Why not both?
A discussion of the Great Unsurprise of the New Year – the unfinishing of The Winds of Winter – has prompted Joe Vasicek to point out that for indie authors, it may be more the latter:
In the traditional system, writers were paid an advance on royalties by their publishers. The contract also allowed for royalties, but those figures were set so low that most books never earned out their advance. Publishers made up for it by raising the advances for the writers they wanted to keep.
In contrast, indie writers live and die by their royalty checks. Had a good month? Congratulations, you can afford to eat. Had a bad month? Tsk, tsk. Better hurry up with that WIP of yours, because the longer it takes to publish it, the longer it takes for you to get paid.
Thus, the reason Martin can fart around with finishing A Song of Ice and Fire is that he’s already a millionaire and has a small legion of fans who will drop everything the minute the release date is announced to pre-order it on Amazon. Whereas for the struggling indie artist, delay means loss of income, both from the books you aren’t selling and from the market forgetting about you when you finally do bring your pig to market.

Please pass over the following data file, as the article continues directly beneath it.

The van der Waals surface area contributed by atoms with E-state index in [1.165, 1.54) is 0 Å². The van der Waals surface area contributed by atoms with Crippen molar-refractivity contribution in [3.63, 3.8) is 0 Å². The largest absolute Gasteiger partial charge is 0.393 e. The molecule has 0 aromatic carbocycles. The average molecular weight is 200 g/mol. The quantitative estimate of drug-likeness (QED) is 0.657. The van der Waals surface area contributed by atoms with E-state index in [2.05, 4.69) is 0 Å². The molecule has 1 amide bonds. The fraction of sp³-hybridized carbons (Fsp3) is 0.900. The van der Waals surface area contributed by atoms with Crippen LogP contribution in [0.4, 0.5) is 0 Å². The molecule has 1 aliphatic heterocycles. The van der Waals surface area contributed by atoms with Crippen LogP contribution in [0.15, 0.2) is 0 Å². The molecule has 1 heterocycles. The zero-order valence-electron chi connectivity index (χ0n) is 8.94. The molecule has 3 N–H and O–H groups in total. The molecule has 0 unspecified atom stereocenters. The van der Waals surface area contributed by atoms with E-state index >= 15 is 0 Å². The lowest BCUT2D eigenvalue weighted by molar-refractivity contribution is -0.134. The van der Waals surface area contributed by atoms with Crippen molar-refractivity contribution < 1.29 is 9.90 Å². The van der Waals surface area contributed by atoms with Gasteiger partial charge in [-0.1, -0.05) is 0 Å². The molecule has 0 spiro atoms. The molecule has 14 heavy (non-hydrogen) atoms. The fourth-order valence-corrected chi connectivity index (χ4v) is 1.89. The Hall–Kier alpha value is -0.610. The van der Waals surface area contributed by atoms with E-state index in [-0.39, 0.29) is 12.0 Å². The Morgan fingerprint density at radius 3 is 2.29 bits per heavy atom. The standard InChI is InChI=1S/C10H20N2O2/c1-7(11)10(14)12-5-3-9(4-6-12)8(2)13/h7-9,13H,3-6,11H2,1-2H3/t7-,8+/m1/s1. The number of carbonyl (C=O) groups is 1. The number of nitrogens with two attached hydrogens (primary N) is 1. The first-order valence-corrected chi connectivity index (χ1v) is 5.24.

Since I don’t have the weight of Bantam publishing behind me, that means I must needs move. I’ve done a lot of outlining for The Blood King, and I’ve got about 1,000 words give or take in various forms. I don’t feel like I’ve really begun to begin, though. I feel like I need to clear other desks (like the long-delayed podcast) first, but that might not be realistic.
I feel the Devil at my heels, though…